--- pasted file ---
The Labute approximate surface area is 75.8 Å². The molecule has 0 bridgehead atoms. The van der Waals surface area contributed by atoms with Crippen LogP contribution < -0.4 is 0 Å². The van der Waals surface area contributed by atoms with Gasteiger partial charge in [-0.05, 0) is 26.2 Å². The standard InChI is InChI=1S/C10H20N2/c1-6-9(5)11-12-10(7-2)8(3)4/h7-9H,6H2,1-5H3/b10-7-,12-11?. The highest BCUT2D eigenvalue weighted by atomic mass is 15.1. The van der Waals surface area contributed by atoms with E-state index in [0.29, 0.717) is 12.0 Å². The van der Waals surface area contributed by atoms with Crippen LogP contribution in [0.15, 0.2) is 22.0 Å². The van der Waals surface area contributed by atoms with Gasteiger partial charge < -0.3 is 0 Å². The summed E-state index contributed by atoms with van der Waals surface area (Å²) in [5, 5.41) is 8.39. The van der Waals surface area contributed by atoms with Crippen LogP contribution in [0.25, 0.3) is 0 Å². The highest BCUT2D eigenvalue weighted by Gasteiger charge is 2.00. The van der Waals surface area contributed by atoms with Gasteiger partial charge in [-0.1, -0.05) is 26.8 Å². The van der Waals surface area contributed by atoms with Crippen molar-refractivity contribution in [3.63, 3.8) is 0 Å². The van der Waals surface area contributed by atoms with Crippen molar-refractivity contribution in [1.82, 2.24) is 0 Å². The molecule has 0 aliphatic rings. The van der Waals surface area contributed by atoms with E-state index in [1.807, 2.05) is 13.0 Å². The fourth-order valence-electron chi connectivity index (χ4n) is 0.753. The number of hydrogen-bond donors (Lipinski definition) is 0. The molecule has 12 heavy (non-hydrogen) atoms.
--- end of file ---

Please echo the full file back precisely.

The Labute approximate surface area is 75.8 Å². The molecule has 0 bridgehead atoms. The van der Waals surface area contributed by atoms with Crippen LogP contribution < -0.4 is 0 Å². The van der Waals surface area contributed by atoms with Gasteiger partial charge in [-0.05, 0) is 26.2 Å². The standard InChI is InChI=1S/C10H20N2/c1-6-9(5)11-12-10(7-2)8(3)4/h7-9H,6H2,1-5H3/b10-7-,12-11?. The highest BCUT2D eigenvalue weighted by atomic mass is 15.1. The van der Waals surface area contributed by atoms with E-state index in [0.29, 0.717) is 12.0 Å². The van der Waals surface area contributed by atoms with Crippen LogP contribution in [0.15, 0.2) is 22.0 Å². The van der Waals surface area contributed by atoms with Gasteiger partial charge < -0.3 is 0 Å². The summed E-state index contributed by atoms with van der Waals surface area (Å²) in [5, 5.41) is 8.39. The van der Waals surface area contributed by atoms with Crippen LogP contribution in [0.25, 0.3) is 0 Å². The highest BCUT2D eigenvalue weighted by Gasteiger charge is 2.00. The van der Waals surface area contributed by atoms with Gasteiger partial charge in [-0.1, -0.05) is 26.8 Å². The van der Waals surface area contributed by atoms with Crippen molar-refractivity contribution in [3.63, 3.8) is 0 Å². The van der Waals surface area contributed by atoms with Crippen molar-refractivity contribution in [1.82, 2.24) is 0 Å². The molecule has 0 aliphatic rings. The van der Waals surface area contributed by atoms with E-state index in [1.807, 2.05) is 13.0 Å². The fourth-order valence-electron chi connectivity index (χ4n) is 0.753. The number of hydrogen-bond donors (Lipinski definition) is 0. The molecule has 12 heavy (non-hydrogen) atoms.